Predicting Tidal Sand Reservoir Architecture Using Data from Modern and Ancient Depositional Systems
Lesli J. Wood, 2004. "Predicting Tidal Sand Reservoir Architecture Using Data from Modern and Ancient Depositional Systems", Integration of Outcrop and Modern Analogs in Reservoir Modeling, G. Michael Grammer, Paul M. “Mitch” Harris, Gregor P. Eberli
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Tidal sandbanks make up most reservoir-quality rock volume in hydrocarbon fields characterized by tidally influenced deposits. Predicting the three-dimensional architecture and petrophysical character of these elements is critical to a proper assessment of a field’s recoverable hydrocarbon potential. Most of these fields are under development or even in stages of secondary or tertiary recovery that require accurate flow-simulation and resource-distribution models.
Modern tidal settings and ancient tidal deposits provide dimensional and architectural data that can significantly reduce our uncertainty in constructing realistic reservoir models of these tidal-bank systems, improve our ability to estimate probability of exploration success, and help us evaluate correlation lengths between subsurface wells and lower-resolution seismic data. Modern tidal banks can be found in many depositional settings, from shallow estuaries to the outer continental shelf. Deep submarine canyons on the outer shelf strongly influence the shelf tidal processes by establishing a geomorphic link between deep-ocean and shallow-ocean currents. These interacting processes, in turn, influence the distribution of tidal banks. Banks that develop in shelf locations are thick, broad, and asymmetric, with linear forms distributed radially around the current or sediment source. Banks that develop in estuaries are thin, narrow, and symmetric, with parabolic forms or bar chains lying parallel to the estuary walls.
Ancient tidal banks from the Sego Sandstone (upper Campanian) in eastern Utah show a distinct organization of different dimensions between systems tracts and sequences. Falling-stage tidal bars and ridges are shorter and wider than transgressive tidal bars and ridges, a difference attributed to increased sediment supplies, decreased water depths, and increased energy conditions associated with base-level fall.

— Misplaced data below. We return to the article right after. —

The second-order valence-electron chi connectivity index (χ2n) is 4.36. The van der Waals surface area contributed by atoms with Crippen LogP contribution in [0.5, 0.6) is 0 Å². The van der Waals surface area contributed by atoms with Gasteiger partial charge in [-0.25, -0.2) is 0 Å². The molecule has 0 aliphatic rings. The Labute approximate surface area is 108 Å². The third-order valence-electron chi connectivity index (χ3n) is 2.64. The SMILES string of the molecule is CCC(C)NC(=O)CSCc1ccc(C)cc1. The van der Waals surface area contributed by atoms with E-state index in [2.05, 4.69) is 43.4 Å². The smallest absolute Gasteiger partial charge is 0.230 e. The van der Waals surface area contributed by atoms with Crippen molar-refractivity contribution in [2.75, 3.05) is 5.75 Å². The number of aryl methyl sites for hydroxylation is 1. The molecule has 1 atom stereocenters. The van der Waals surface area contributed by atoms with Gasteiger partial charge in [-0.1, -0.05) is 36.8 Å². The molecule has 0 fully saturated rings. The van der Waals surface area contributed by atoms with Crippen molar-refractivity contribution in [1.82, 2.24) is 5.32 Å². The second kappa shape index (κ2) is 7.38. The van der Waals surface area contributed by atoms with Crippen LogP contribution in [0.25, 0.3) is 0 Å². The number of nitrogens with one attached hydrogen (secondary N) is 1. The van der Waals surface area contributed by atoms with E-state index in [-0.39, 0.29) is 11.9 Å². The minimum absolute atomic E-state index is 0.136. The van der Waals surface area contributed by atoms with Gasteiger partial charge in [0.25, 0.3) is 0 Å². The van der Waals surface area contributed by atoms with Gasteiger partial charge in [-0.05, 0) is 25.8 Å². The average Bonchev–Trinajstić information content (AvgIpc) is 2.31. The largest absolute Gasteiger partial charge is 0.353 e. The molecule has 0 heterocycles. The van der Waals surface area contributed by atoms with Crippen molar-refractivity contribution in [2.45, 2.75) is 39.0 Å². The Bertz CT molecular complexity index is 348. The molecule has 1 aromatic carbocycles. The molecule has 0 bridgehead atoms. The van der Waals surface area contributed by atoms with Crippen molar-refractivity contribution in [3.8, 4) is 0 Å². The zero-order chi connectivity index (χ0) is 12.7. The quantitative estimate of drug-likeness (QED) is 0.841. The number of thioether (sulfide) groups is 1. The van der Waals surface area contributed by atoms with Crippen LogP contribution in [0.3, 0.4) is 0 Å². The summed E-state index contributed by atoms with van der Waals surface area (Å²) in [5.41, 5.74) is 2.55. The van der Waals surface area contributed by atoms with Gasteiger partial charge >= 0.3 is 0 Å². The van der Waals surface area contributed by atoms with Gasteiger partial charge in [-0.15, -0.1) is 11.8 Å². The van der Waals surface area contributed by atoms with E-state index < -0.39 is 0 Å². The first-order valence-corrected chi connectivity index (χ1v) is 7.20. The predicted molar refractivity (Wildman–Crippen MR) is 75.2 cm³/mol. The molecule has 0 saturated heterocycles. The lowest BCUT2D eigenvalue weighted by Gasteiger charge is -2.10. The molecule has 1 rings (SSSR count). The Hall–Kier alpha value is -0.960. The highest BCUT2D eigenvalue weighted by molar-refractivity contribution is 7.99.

Cumulative-probability curves provide the format for using modern and ancient systems’ architectural data on tidal-bank dimensions to estimate the probability that certain bank dimensions may occur in ancient deposits. Cumulative-probability curves show that the P50 for worldwide tidal-bank length is 12,000 m, width is 1600 m, and height is 9.2 m. These curves provide the means to assess the probability of correlation between wells of varying distances as well as the likelihood of resolving tidal banks in seismic data at varying resolutions.
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Building robust 3-D reservoir models is a major challenge that requires incorporation of geologically defined input parameters. This publication provides an overview of current approaches used in the development of geologically constrained and integrated reservoir models. Each of the 18 papers addresses various stages in the process of creating a reservoir model through the development and incorporation of an analog, extracting the quantitative input parameters on lateral and vertical variability, and the development and modification of a 3-D reservoir model based upon geologically constrained data. This applied volume is divided into two sections. The first is a set of papers illustrating the value and methodology of acquiring geometrical data on the lateral and vertical distribution of reservoir facies, within a sequence stratigraphic framework, using both outcrop analogs and detailed study of modern depositional systems. The second section includes both case studies where outcrop and modern analog data have been incorporated into subsurface reservoir models, as well as papers that illustrate recent advances in simulation and geostatistical methodologies. Together, the two sections provide a comprehensive look at integrated reservoir modeling.